"Upon the Burning of Our House" is a poem by Anne Bradstreet that describes her reaction to waking up in the middle of the night and fleeing her house because it was burning down, explains PuritanSermons.com. In the later part of the poem Bradstreet struggles with materialism, but ultimately decides she should not mourn the loss of her house because God has created a home for her in Heaven.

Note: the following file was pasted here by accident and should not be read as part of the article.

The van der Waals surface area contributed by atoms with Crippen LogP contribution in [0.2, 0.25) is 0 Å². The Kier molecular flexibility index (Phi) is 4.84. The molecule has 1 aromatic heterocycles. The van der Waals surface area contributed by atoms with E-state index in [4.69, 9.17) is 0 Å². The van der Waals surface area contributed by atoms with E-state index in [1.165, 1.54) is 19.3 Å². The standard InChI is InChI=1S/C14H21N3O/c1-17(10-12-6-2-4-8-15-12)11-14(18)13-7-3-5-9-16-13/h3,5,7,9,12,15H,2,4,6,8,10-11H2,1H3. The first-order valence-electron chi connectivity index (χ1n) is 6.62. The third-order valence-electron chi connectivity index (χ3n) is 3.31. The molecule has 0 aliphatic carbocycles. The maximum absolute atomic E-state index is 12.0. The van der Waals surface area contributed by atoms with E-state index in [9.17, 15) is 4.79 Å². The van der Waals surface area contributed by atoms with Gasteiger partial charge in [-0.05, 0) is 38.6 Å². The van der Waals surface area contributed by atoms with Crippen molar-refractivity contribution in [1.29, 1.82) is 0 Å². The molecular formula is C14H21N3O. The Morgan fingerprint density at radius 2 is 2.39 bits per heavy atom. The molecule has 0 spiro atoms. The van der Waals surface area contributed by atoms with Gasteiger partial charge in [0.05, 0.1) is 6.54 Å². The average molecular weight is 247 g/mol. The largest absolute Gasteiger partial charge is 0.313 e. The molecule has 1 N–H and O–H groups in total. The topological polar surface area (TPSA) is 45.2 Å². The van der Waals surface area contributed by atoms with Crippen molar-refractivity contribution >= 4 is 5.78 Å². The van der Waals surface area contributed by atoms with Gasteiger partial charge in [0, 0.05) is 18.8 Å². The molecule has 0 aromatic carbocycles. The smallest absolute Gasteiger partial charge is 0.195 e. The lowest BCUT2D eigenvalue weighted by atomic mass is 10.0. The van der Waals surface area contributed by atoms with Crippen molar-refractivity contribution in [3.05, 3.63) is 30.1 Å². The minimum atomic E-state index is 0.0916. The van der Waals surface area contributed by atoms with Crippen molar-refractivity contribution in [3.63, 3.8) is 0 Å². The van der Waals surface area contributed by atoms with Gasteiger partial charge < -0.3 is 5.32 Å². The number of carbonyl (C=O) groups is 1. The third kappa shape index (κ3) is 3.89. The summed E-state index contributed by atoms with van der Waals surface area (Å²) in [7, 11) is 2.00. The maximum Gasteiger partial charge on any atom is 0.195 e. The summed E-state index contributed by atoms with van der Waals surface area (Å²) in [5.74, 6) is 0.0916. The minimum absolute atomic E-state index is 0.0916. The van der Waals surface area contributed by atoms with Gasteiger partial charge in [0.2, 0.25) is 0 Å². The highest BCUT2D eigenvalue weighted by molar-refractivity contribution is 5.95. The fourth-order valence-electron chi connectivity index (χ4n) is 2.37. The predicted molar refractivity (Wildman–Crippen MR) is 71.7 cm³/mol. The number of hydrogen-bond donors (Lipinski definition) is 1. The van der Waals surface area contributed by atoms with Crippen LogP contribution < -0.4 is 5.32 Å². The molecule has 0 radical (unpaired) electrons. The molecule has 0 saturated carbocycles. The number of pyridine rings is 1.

Bradstreet explains that she was not on the lookout for the possibility of a catastrophe because she was asleep. When she wakes up, she hears the noise of the fire, and sees the light of the fire all around her. Her first response is to pray to God to give her the strength to get through this event. She gets out of the house quickly and watches as her home is consumed by the conflagration. When she can no longer stand to look at her house as it burns, she thanks God and says it was only just that he took her house, since the house really belonged to God and not to her. Bradstreet then recounts how, after the fire, she often passed by her house and remembered where things used to lie. She mourned the fact she could no longer sit at the table and eat, or tell tales. Then she begins to scold herself for focusing on earthly possessions that can be so easily destroyed. She commands herself to raise her thoughts to heaven instead, and contemplate the house that God has constructed for her. In this frame of mind she is able to bid farewell to her earthly possessions.